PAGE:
Wars Need to Be Prevented, Not Stopped

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One matter that should be very clear from the Cindy Sheehan experience is that neither George W. Bush, nor his administration, nor his supporters in the public media or the countryside are about to admit that the Iraq War of Conquest was a mistake. No matter what the evidence of lies, no matter what the "intelligence" really said, no matter what the damage to the nation and its citizens and soldiers, warmongers will be warmongers.

Moreover, political parties in the so-called but no longer seen "loyal opposition" no longer have the political strength or wherewithal to stop wars in progress. Wars take on inertia that makes them almost impossible to stop once initiated. A big reason for this phenomenon is likely the financial benefits of warmongering to professional politicians, who tend to be of the investor class and who often benefit financially from military spending, which is now a huge portion of the entire U.S. economy.

Peacemakers and peacekeepers need to learn that wars must be prevented, not stopped. Peacemakers must anticipate causes of war. Peacemakers must see the signs of impending war, such as claims by their government that "all options are on the table", or outright dismissals that war is an imminent option. Peacemakers must give close attention to the inevitable demonization of foreign nations and their leaders, which is a sure sign of the process that leads to war.

The peaceful must find ways to speak truth to government deceit in real time. The peaceful must oppose war as an instrument of foreign policy on the grounds that wars waste property and lives and often victimize the innocent and civilians, and thus must be considered an outdated method of solving human conflict. Peacemakers must oppose ALL war and especially pre-emptive wars that are aggressive and not defensive in the least. Peacemakers must develop coherent, logical, truthful arguments to instruct the public as to the harm caused by war to even the victors of military conflict. Peacemakers must devise strategies to influence public debate when emotions run high in favor of war, such as at times of grievous tragedy, such as immediately after the attacks of Pearl Harbor or 9/11/2001.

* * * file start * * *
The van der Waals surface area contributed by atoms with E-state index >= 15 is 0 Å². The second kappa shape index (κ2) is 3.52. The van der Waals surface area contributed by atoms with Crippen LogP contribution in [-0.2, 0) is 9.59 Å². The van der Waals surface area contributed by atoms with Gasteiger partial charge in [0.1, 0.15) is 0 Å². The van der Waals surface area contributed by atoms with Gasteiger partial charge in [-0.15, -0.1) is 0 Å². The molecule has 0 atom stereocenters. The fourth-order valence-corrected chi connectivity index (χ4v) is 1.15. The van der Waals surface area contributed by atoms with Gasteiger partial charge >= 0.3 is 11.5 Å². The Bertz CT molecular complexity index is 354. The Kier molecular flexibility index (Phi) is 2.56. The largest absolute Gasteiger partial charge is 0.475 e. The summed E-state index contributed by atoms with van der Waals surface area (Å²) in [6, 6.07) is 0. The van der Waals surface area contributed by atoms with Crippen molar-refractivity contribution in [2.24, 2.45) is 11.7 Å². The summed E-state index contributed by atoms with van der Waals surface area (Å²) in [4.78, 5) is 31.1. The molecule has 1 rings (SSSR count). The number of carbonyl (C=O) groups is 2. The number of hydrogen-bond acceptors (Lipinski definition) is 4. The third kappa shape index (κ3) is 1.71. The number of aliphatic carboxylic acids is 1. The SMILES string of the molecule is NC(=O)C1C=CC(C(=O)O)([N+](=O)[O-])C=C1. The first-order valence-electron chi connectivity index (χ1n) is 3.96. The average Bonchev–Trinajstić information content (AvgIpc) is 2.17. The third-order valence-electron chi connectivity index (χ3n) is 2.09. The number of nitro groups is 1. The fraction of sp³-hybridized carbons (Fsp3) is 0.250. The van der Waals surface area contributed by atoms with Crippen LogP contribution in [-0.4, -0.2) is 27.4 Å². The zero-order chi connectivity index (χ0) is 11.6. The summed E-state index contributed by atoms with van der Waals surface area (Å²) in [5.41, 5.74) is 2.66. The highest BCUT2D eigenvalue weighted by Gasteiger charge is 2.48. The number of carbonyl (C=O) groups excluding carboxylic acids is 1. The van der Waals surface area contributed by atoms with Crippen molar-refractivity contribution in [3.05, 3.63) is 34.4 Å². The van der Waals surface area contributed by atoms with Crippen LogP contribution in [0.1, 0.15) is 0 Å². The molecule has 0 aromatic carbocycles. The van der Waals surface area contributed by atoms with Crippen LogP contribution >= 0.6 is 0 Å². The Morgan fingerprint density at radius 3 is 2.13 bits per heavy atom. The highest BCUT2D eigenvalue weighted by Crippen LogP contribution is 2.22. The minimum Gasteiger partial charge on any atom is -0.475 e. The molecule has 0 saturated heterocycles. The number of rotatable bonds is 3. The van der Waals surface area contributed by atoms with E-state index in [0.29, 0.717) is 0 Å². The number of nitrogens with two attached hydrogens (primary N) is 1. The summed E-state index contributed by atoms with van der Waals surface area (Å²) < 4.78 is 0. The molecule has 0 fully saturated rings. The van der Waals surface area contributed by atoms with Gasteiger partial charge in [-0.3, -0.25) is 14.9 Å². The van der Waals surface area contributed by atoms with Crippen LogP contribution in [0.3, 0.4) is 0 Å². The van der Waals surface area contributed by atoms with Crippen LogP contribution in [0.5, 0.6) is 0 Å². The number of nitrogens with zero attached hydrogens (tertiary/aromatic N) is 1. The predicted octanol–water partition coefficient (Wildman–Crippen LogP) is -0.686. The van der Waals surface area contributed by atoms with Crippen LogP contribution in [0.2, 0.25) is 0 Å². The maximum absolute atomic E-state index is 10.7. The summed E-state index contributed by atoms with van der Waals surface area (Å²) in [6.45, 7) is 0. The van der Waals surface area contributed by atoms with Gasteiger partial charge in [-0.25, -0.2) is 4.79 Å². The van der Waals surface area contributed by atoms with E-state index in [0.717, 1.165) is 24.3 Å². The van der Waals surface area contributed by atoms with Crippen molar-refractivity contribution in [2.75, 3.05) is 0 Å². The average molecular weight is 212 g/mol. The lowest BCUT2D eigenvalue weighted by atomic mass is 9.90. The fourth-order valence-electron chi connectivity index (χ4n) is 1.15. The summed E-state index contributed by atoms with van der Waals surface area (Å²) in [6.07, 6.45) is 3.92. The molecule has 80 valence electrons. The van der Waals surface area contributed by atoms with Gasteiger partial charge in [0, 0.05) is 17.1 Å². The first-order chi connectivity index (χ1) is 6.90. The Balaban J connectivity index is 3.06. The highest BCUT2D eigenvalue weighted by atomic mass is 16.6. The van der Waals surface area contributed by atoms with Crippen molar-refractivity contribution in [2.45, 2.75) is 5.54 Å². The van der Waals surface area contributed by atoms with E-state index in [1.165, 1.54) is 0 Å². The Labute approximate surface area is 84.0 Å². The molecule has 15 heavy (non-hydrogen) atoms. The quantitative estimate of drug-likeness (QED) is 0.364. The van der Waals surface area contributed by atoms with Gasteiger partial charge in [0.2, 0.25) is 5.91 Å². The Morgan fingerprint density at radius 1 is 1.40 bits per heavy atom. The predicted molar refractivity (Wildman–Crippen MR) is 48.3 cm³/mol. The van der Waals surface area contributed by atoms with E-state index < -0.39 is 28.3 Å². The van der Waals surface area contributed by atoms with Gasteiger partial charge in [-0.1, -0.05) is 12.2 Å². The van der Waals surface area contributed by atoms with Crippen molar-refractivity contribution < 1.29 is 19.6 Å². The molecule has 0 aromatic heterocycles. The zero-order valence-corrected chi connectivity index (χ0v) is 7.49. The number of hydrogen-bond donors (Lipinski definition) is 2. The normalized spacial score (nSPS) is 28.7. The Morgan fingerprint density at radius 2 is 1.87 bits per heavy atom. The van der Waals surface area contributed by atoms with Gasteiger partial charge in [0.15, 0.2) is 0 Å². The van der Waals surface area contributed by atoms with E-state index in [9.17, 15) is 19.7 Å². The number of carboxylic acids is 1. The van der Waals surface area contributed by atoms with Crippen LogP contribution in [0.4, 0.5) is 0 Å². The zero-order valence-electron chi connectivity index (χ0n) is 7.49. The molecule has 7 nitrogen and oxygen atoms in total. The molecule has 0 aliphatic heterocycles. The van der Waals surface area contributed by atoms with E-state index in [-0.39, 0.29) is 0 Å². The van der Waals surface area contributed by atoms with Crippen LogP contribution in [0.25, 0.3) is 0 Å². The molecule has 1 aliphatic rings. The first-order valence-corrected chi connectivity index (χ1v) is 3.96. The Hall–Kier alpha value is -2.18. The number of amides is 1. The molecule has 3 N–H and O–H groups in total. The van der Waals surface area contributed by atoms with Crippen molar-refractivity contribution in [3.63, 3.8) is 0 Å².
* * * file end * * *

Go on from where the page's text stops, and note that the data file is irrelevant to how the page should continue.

John Lennon had it right — we must give peace a chance. Edwin Starr was right when he said that "war is good for nothing; it can’t give life but can only take it away".

We need more entertainers, more musicians, and more celebrities to espouse the peace movement for the younger generation. The Vietnam War resistance sprang to a large degree from young people who were at risk of being drafted in a conscript army. A volunteer army of today poses less of a threat to those who refuse to volunteer, but we need more brothers and sisters and cousins of veterans to oppose the war, and not just mothers of casualties. We need Crosby Stills and Nash to spur "young people (to be) speaking their minds (on the wrongful of war).

We need to prevent the planned war against Iran. We need to prevent war on North Korea. We need to prevent war against Venezuela and Syria and Cuba. We can see them coming, and we have to prevent these wars. We need religious leaders and celebrities and young folk and we need politicians and soccer moms and ex-military and wise elders and young parents and environmentalists and poor folks and everyone to oppose war and to prevent the next one.

What if they gave a war and nobody came? What if the politicians had to hold bake sales to finance wars? What if politicians and rich folk had to raise armies from their own children? What if the public stopped wars by preventing their governments from starting them?

We must prevent the next war while simultaneously stopping the current one. We can do it and we must.

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